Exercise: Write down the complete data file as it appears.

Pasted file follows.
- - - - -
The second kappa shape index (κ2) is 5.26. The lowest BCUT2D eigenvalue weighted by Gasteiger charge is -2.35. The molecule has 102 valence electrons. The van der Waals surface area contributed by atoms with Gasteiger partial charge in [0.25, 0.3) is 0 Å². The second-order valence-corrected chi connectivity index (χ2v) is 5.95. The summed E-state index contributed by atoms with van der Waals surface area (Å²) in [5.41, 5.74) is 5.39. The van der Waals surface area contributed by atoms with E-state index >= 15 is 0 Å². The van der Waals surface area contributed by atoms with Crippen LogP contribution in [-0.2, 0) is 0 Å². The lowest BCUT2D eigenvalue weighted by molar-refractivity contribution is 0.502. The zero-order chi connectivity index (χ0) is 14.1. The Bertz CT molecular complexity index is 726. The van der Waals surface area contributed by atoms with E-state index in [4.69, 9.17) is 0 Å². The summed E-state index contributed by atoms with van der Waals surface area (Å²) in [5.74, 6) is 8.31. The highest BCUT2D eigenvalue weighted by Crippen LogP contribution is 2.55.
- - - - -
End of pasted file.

The second kappa shape index (κ2) is 5.26. The lowest BCUT2D eigenvalue weighted by Gasteiger charge is -2.35. The molecule has 102 valence electrons. The van der Waals surface area contributed by atoms with Gasteiger partial charge in [0.25, 0.3) is 0 Å². The second-order valence-corrected chi connectivity index (χ2v) is 5.95. The summed E-state index contributed by atoms with van der Waals surface area (Å²) in [5.41, 5.74) is 5.39. The van der Waals surface area contributed by atoms with E-state index >= 15 is 0 Å². The van der Waals surface area contributed by atoms with Crippen LogP contribution in [-0.2, 0) is 0 Å². The lowest BCUT2D eigenvalue weighted by molar-refractivity contribution is 0.502. The zero-order chi connectivity index (χ0) is 14.1. The Bertz CT molecular complexity index is 726. The van der Waals surface area contributed by atoms with E-state index in [4.69, 9.17) is 0 Å². The summed E-state index contributed by atoms with van der Waals surface area (Å²) in [5.74, 6) is 8.31. The highest BCUT2D eigenvalue weighted by Crippen LogP contribution is 2.55.